Blasphemy law: a long list of injustices (An overview)
Under Sections 295 B and 205-C of the Pakistan Penal Code, anyone who desecrates the Qur‘an or defiles the name of the prophet Muhammad is punished with death or life imprisonment. Implemented in 1986 by then dictator, General Zia-ul-Haq, to woo the country’s fundamentalist faction, the laws have become a tool to persecute religious minorities and even Muslims. Almost a thousand people have been charged so far under the law, and hundreds have become its victims.
Islamabad (AsiaNews) – Pakistan’s blasphemy laws are the country’s worst instruments for religious repression. According to data collected by the Catholic Church’s National Commission on Justice and Peace (NCJP), at least 964 people have been indicted for desecrating the Qur‘an or defiling the name of the prophet Muhammad between 1986 and this year, including 479 Muslims, 119 Christians, 340 Ahmadis, 14 Hindus and 10 from other religions. Since its inception, the law has been used a pretext for attacks, personal vendettas and extra-judicial murders: 33 in all by individuals or enraged mobs.
Since 2001, at least 50 Christians have been killed after being accused of blasphemy, the NCJP said. The list of victims of Muslim extremists also includes members of other religious minorities as well as Muslims. The Ahmadi community—a Muslim group that does not view Muhammad as the final prophet and is thus deemed heretical by Sunnis and Shias—has lamented the loss of at least 12 of its members this year. Since 1984, 107 Ahmadis have been murdered and 719 arrested.
Blasphemy laws were introduced in 1986 by then dictator Zia-ul-Haq to protect Islam and its prophet, Muhammad, from insults and slander. However, over time it has become an instrument of discrimination and violence. The laws are actually sections 295-B and 295-C of the Pakistan Penal Code, which respectively sentence anyone who desecrates the Qur‘an or defiles the name of the prophet Muhammad to life imprisonment or death.
Charges against alleged blasphemers are often trumpeted up or motivated by malicious interests, ending in scandals that drive enraged mobs to seek justice on their own. Even if someone is arrested because of a single witness, the unfortunate suspect could become victim of police torture and violence.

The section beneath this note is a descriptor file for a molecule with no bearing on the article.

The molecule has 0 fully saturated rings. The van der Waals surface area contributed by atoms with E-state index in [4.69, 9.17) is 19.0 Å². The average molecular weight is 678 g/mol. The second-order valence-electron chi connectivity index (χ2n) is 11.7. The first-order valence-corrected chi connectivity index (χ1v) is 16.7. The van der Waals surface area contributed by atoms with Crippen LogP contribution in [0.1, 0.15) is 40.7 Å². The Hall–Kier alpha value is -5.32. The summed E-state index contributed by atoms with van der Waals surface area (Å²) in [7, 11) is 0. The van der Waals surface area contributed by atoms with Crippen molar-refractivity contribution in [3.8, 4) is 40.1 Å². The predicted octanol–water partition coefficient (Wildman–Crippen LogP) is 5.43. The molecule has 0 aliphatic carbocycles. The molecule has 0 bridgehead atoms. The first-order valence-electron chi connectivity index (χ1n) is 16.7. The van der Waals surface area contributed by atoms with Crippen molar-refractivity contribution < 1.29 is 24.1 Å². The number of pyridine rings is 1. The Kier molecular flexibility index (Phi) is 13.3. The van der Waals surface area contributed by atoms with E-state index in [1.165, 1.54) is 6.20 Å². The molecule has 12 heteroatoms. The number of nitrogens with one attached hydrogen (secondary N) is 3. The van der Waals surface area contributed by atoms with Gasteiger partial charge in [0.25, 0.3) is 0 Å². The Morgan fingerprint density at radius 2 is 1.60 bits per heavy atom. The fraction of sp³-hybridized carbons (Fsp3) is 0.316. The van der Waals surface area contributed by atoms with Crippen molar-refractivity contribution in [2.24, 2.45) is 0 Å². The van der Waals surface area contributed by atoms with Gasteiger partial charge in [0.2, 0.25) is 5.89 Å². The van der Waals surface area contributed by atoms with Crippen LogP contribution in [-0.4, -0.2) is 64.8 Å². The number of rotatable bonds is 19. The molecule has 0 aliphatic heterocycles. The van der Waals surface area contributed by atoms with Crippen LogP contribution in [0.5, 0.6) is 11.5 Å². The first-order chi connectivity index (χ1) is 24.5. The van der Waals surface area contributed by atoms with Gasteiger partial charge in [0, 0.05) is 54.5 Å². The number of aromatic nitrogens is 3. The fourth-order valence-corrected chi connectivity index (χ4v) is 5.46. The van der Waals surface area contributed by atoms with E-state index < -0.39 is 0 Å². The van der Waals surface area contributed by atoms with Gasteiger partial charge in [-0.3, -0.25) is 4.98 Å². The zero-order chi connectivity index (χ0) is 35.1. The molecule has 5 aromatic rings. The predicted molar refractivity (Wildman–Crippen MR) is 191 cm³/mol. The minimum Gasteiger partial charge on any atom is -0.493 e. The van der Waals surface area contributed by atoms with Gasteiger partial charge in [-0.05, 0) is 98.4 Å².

In many cases, under the pressure of mobs stirred by local mullahs, judges have inflicted death penalties without a shred of evidence against defendants.
Together with the Hudood ordinances—Qur‘an-inspired rules that impose flogging and stoning on actions deemed incompatible with Islamic law like adultery, gambling, drinking—,blasphemy laws are an example of extreme sectarian and fundamentalist legislation. Over time, they have contributed to the radical Islamisation of the country.
Here are few examples of people killed because of Pakistan’s blasphemy laws:
In July 2009, Rao Zafar Iqbal, a Pakistani Hindu activist and human rights lawyer, received death threats for its action in defence of minorities. One threatening letter came from Jan Nisaran-e-Nabuwat and Aqeeda-e-Tahafuz-e-Kathme Nabuwat. The activist filed a complaint with police; however, the latter refused to heed his request. Soon after, he was shot to death. This was followed on 4 August, by an announcement in the Daily Pavel that justified the murder of Rao Zafar as “legitimate” because his death did “a service to Islam.”
A police agent killed Samuel Masih in 2004 in a Lahore hospital. Mr Masih had been indicted on 23 August 2003 on the basis of Article 295 of the Pakistan Penal Code, for an offence punishable with up to two years in prison. According to the prosecution, the dead mad had allegedly sullied the wall of a mosque. Masih, who had been suffering from tuberculosis, was admitted in hospital on 21 May 2004. The next day, Fara Ali, the police agent charged with his security, hit him on the head with a chisel. Samuel Masih died on 28 May 2008 at Lahore General Hospital.
Muhammad Yousaf Ali, a Muslim, was shot to death on 11 June 2002 in Kot Lakhpat Prison, in Lahore, by Tariq Mota, a fellow prisoner and a member of Anjaman-e-Sipahe Sahaba, a banned extremist group. Yousaf Ali, 55, had been sentenced to death for blasphemy on 5 August 2000. Tharik-I-Khatmi Nabuwat, a Lahore-based Islamic extremist group, had originally reported the victim to the authorities.
Manzoor Masih, 37, from Gujranwala, was murdered by armed militants on 5 April 1994 at the entrance of the High Court building in Lahore. Three Christians were on trial for blasphemy, including Salamat Masih, a 14-year old teenager. The evidence provided by the accusers led the court to believe that since Manzoor Masih and Rehmat Masih were near Salamat, they must have instigated him to write derogatory graffiti on the wall of a mosque.
Our overview of the fight against the blasphemy laws cannot leave out of one its prophetic figures, Mgr John Joseph. In his case, the campaign for justice and peace in Pakistan became an all-consuming passion. Appointed bishop of Faisalabad in 1984, the 65-year-old prelate took his own life on 6 May 1998 in front of a courthouse where a young Christian had been convicted for blasphemy.
In addition to single individuals, many communities and Christian churches have become the victim of the violence that often follows blasphemy accusations.
On 30 July of this year, a mob of 3,000 Muslims attacked the village of Koriyan, setting it on fire to exact punishment for another alleged case of blasphemy.
On 1 August, a group of Muslim extremists attacked the village of Gojra, where they killed seven people, including women and children, burnt alive.
The history of the last few decades in Pakistan has seen many churches and Christian villages attacked on false blasphemy charges: Kasur (June 2009), Tiasar (Karachi, April 2009), Sangla Hill (2005) and Shantinagar (1997).